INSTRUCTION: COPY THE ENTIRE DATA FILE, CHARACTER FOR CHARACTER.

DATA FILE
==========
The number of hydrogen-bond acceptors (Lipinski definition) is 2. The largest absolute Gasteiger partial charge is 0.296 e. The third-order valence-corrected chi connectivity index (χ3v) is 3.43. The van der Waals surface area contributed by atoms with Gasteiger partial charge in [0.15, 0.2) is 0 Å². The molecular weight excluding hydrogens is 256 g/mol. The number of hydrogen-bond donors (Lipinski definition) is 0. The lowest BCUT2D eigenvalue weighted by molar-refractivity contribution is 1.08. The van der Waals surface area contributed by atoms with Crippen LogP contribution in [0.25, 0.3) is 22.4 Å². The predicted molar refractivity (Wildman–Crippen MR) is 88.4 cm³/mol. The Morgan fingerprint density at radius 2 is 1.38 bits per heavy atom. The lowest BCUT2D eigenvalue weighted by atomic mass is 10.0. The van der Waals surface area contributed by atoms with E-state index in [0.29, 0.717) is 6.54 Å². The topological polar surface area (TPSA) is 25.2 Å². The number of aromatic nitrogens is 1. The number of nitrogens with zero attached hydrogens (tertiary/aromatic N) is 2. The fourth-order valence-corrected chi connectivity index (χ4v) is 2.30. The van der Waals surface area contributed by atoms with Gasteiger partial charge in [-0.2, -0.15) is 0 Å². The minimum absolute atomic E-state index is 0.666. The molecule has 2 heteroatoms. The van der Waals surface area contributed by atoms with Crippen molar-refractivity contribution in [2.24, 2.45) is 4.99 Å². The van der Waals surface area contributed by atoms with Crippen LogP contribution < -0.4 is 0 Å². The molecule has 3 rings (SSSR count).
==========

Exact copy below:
The number of hydrogen-bond acceptors (Lipinski definition) is 2. The largest absolute Gasteiger partial charge is 0.296 e. The third-order valence-corrected chi connectivity index (χ3v) is 3.43. The van der Waals surface area contributed by atoms with Gasteiger partial charge in [0.15, 0.2) is 0 Å². The molecular weight excluding hydrogens is 256 g/mol. The number of hydrogen-bond donors (Lipinski definition) is 0. The lowest BCUT2D eigenvalue weighted by molar-refractivity contribution is 1.08. The van der Waals surface area contributed by atoms with Crippen LogP contribution in [0.25, 0.3) is 22.4 Å². The predicted molar refractivity (Wildman–Crippen MR) is 88.4 cm³/mol. The Morgan fingerprint density at radius 2 is 1.38 bits per heavy atom. The lowest BCUT2D eigenvalue weighted by atomic mass is 10.0. The van der Waals surface area contributed by atoms with E-state index in [0.29, 0.717) is 6.54 Å². The topological polar surface area (TPSA) is 25.2 Å². The number of aromatic nitrogens is 1. The number of nitrogens with zero attached hydrogens (tertiary/aromatic N) is 2. The fourth-order valence-corrected chi connectivity index (χ4v) is 2.30. The van der Waals surface area contributed by atoms with Gasteiger partial charge in [-0.2, -0.15) is 0 Å². The minimum absolute atomic E-state index is 0.666. The molecule has 2 heteroatoms. The van der Waals surface area contributed by atoms with Crippen molar-refractivity contribution in [2.24, 2.45) is 4.99 Å². The van der Waals surface area contributed by atoms with Crippen LogP contribution < -0.4 is 0 Å². The molecule has 3 rings (SSSR count).